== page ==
Magnus Lie Hetland
mlh at furu.idi.ntnu.no
Tue Feb 25 03:22:07 CET 2003
In article <mailman.1046124223.31565.python-list at python.org>, Chad Netzer wrote:
>On Fri, 2003-02-21 at 19:45, Magnus Lie Hetland wrote:
>> That's good advice, of course, but won't really help. Once the limit
>> exceets the integer range (and, thus, is a long) xrange will no longer
>> work (for some reason I don't really understand -- why must xrange use
>It is implemented with a C structure that uses C long's as the
>variables. It simply can't handle arbitrarily large numbers. And
>simply changing it to do so would slow down the common case, so people
>haven't done it.
>I'm actually going to be submitting patches to 2.3 which change this
>behavior for range(), and I'm working on an acceptable solution for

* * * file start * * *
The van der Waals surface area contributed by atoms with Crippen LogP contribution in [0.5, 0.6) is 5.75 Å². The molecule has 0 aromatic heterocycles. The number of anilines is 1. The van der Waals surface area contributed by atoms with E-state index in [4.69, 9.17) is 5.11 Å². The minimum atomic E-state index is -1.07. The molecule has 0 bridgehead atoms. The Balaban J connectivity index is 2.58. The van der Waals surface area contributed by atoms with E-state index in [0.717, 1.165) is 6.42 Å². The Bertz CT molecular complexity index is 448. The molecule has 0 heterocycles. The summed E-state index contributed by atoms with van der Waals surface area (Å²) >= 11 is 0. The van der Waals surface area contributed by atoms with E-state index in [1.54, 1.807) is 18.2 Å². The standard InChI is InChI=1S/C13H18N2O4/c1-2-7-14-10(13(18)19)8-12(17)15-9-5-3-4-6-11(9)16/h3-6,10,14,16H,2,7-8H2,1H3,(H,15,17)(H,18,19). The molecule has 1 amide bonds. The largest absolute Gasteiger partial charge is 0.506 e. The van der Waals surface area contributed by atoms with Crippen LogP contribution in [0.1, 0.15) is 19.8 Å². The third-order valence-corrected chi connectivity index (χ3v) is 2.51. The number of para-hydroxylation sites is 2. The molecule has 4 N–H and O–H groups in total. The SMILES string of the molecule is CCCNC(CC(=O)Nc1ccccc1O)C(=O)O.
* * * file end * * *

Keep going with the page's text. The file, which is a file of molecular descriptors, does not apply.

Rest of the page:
>xrange(). Also, there is a possibility that an xrange()-like generator
>or iterator will be added to the standard distribution at some point.
I thought perhaps the following would work, but, alas, no...
from itertools import islice, count
for i in islice(count(), 10**10):
here, too, the requirement is that i remains an int. But with this
amount of code, it's just as easy to implement it yourself, of course.
>But, thanks for the added data point. I was not sure I could convince
>the BDFL that this issue was anything more than a very occasional
>quibble; and yet I've seen several others remark on the inconsistency,
>and working with numerics and graphics, it has bitten me a few times.
Yup. It will me interesting to see how your patch turns out.
>In short, I have 'range(1e20, 1e21, 1e19)' working and hope to have
>xrange() doing the same (all with NO performance penalty to the
>non-long-int common case)
Magnus Lie Hetland "Nothing shocks me. I'm a scientist."
http://hetland.org -- Indiana Jones
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